1,421 citations

Journal ArticleDOI
Abstract: A detailed mineralogical and chemical investigation has been made of shale cuttings from a well (Case Western Reserve University Gulf Coast 6) in Oligocene-Miocene sediment of the Gulf Coast of the United States. The 10-µm fractions from the 1,250- to 5,500-m stratigraphic interval were analyzed by x-ray diffraction. Major mineralogic changes with depth take place over the interval 2,000 to 3,700 m, after which no significant changes are detectable. The most abundant mineral, illite/smectite, undergoes a conversion from less than 20 percent to about 80 percent illite layers over this interval, after which the proportion of illite layers remains constant. Over the same interval, calcite decreases from about 20 percent of the rock to almost zero, disappearing from progressively larger size fractions with increasing depth; potassium feldspar (but not albite) decreases to zero; and chlorite appears to increase in amount. Variations in the bulk chemical composition of the shale with depth show only minor changes, except for a marked decrease in CaO concomitant with the decrease in calcite. By contrast, the <0.1-µm fraction (virtually pure illite/smectite) shows a large increase in K2O and Al2O3 and a decrease in SiO2 The atomic proportions closely approximate the reaction smectite + Al+3 + K+ = illite + Si+4. The potassium and aluminum appear to be derived from the decomposition of potassium feldspar (and mica?), and the excess silicon probably forms quartz. We interpret all the major mineralogical and chemical changes as the response of the shale to burial metamorphism and conclude that the shale acted as a closed system for all components except H2O, CaO, Na2O, and CO2. Compositional changes in the shale as a function of metamorphic grade closely parallel compositional changes in shale as a function of geologic age.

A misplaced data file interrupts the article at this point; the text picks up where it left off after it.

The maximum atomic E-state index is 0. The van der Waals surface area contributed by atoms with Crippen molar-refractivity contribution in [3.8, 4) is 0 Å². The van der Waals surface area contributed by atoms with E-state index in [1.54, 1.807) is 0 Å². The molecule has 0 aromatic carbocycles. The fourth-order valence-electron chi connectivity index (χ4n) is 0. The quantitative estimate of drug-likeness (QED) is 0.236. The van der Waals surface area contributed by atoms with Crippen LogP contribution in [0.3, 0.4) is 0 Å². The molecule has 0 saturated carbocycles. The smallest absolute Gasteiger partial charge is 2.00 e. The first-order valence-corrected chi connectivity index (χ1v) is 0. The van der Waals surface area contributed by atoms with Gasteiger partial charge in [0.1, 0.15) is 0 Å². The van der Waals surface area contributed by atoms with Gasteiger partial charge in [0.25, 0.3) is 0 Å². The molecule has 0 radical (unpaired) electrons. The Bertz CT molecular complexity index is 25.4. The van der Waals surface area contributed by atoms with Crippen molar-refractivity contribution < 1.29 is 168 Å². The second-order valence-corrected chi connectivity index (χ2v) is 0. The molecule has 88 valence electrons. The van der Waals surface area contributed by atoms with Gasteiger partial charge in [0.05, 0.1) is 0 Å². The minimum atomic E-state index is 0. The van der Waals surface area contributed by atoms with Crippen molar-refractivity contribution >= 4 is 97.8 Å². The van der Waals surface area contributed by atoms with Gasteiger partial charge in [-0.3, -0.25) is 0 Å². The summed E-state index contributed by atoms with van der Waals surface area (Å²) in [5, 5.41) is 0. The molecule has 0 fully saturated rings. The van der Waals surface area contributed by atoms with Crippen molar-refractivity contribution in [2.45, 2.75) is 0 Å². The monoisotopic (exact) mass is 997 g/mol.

1,270 citations

Journal ArticleDOI
Abstract: Sandstones and shales of the Wilcox Group (lower Eocene) in southwest Texas were examined by X-ray powder diffraction, electron microprobe, and petrographically to interpret their diagenetic history. Samples analyzed are from depths of 975 to 4650 m, representing a temperature range of 55°C to 210°C. No consistent trend of depositional environments is recognized with increasing depth, and mineralogic changes observed are interpreted as diagenetic. Major mineral distribution patterns are (1) disappearance of discrete smectite at temperatures >70°C, (2) gradation of mixed-layer illite/smectite to less expandable (more illitic) illite/smectite over the entire temperature range, (3) disappearance of kaolinite from 150-200°C accompanied by an increase in chlorite, and (4) replacement of calcite cement at about 117 120°C by ankerite. Calculations based on data of Hower and others (1976) indicate that the stability of smectite layers may be a function of composition. Smectites with high ratios of octahedral (Fe + Mg)/Al appear to resist conversion to illite until temperatures high enough to produce ordering are attained. A diagenetic model is proposed which involves the breakdown of detrital K-feldspar and of some smectite layers in illite/smectite to convert other smectite layers to illite. Silica and calcium released by the illitization of smectite is transferred from shales to sandstones to produce quartz overgrowths and calcite cements at temperatures as low as 60°C. Iron and magnesium released by the illitization reaction are transferred from shales to sandstones at temperatures >100°C and react with kaolinite to produce high-alumina chlorite and/or with calcite to produce ankerite.

793 citations